In Table 1 of the work, he gave the more precise value 1.959964.
In 1928, Fisher was the first to use diffusion equations to attempt to calculate the distribution of allele frequencies and the estimation of genetic linkage by maximum likelihood methods among populations.
In 1930, The Genetical Theory of Natural Selection was first published by Clarendon Press and is dedicated to Leonard Darwin. A core work of the neo-Darwinian modern evolutionary synthesis, it helped define population genetics, which Fisher founded alongside Sewall Wright and J. B. S. Haldane, and revived Darwin’s neglected idea of sexual selection.
One of Fisher’s favourite aphorisms was “Natural selection is a mechanism for generating an exceedingly high degree of improbability.”
Fisher’s fame grew, and he began to travel and lecture widely. In 1931, he spent six weeks at the Statistical Laboratory at Iowa State College where he gave three lectures per week, and met many American statisticians, including George W. Snedecor. He returned there again in 1936.
University College London, 1933–1943
In 1933, Fisher became the head of the Department of Eugenics at University College London. In 1934, he become editor of the Annals of Eugenics (now called Annals of Human Genetics).
In 1935, he published The Design of Experiments, which was “also fundamental, [and promoted] statistical technique and application… The mathematical justification of the methods was not stressed and proofs were often barely sketched or omitted altogether …. [This] led H.B. Mann to fill the gaps with a rigorous mathematical treatment”. In this book Fisher also outlined the Lady tasting tea, now a famous design of a statistical randomized experiment which uses Fisher’s exact test and is the original exposition of Fisher’s notion of a null hypothesis.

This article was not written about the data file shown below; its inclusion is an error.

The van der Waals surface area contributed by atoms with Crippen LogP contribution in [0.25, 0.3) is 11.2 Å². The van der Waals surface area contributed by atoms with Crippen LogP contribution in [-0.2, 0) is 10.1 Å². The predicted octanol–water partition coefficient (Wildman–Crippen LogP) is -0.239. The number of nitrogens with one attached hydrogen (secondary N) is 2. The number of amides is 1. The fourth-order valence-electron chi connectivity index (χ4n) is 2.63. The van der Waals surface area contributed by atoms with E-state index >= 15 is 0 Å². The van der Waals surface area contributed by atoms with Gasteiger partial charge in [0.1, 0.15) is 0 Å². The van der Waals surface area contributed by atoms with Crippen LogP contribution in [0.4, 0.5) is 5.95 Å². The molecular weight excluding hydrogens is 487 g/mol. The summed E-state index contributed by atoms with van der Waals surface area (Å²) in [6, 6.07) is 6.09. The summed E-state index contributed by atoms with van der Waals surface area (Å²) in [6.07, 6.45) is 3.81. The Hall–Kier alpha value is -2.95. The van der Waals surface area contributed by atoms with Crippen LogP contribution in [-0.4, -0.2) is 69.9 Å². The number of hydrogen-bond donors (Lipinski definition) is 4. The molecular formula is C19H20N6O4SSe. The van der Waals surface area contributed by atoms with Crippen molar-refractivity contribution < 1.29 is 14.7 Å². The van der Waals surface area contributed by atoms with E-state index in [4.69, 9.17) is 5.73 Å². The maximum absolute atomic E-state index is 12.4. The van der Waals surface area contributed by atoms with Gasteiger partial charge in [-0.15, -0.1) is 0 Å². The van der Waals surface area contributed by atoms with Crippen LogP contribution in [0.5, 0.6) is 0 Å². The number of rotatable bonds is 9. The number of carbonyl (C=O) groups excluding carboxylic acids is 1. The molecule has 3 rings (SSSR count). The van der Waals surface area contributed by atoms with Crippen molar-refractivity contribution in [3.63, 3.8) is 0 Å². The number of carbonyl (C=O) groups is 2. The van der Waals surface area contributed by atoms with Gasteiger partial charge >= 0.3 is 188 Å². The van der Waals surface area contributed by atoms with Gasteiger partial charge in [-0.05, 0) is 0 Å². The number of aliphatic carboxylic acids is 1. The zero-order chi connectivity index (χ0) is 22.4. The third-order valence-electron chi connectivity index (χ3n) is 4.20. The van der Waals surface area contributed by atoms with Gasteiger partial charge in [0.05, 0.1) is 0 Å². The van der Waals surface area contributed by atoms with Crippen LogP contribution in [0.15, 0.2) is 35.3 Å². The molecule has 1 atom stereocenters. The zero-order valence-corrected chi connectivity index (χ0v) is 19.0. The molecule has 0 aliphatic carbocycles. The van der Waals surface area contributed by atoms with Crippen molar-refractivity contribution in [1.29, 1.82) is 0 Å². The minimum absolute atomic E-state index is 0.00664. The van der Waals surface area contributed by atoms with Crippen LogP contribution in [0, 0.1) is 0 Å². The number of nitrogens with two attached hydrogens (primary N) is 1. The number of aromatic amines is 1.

The same year he also published a paper on fiducial inference and applied it to the Behrens–Fisher problem, the solution to which, proposed first by Walter Behrens and a few years later by Fisher, is the Behrens–Fisher distribution.
In 1936 he introduced the Iris flower data set as an example of discriminant analysis.
In his 1937 paper The wave of advance of advantageous genes he proposed Fisher’s equation in the context of population dynamics to describe the spatial spread of an advantageous allele, and explored its travelling wave solutions. Out of this also came the Fisher–Kolmogorov equation. In 1937, he visited the Indian Statistical Institute in Calcutta, and its one part-time employee, P. C. Mahalanobis, often returning to encourage its development. He was the guest of honour at its 25th anniversary in 1957, when it had 2000 employees.
In 1938, Fisher and Frank Yates described the Fisher–Yates shuffle in their book Statistical tables for biological, agricultural and medical research. Their description of the algorithm used pencil and paper; a table of random numbers provided the randomness.
University of Cambridge, 1943–1956
In 1943, along with A.S. Corbet and C.B. Williams he published a paper on relative species abundance where he developed the log series distribution (sometimes called the logarithmic distribution) to fit two different abundance data sets. In the same year he took the Balfour Chair of Genetics where the Italian researcher Luigi Luca Cavalli-Sforza was recruited in 1948, establishing a one-man unit of bacterial genetics.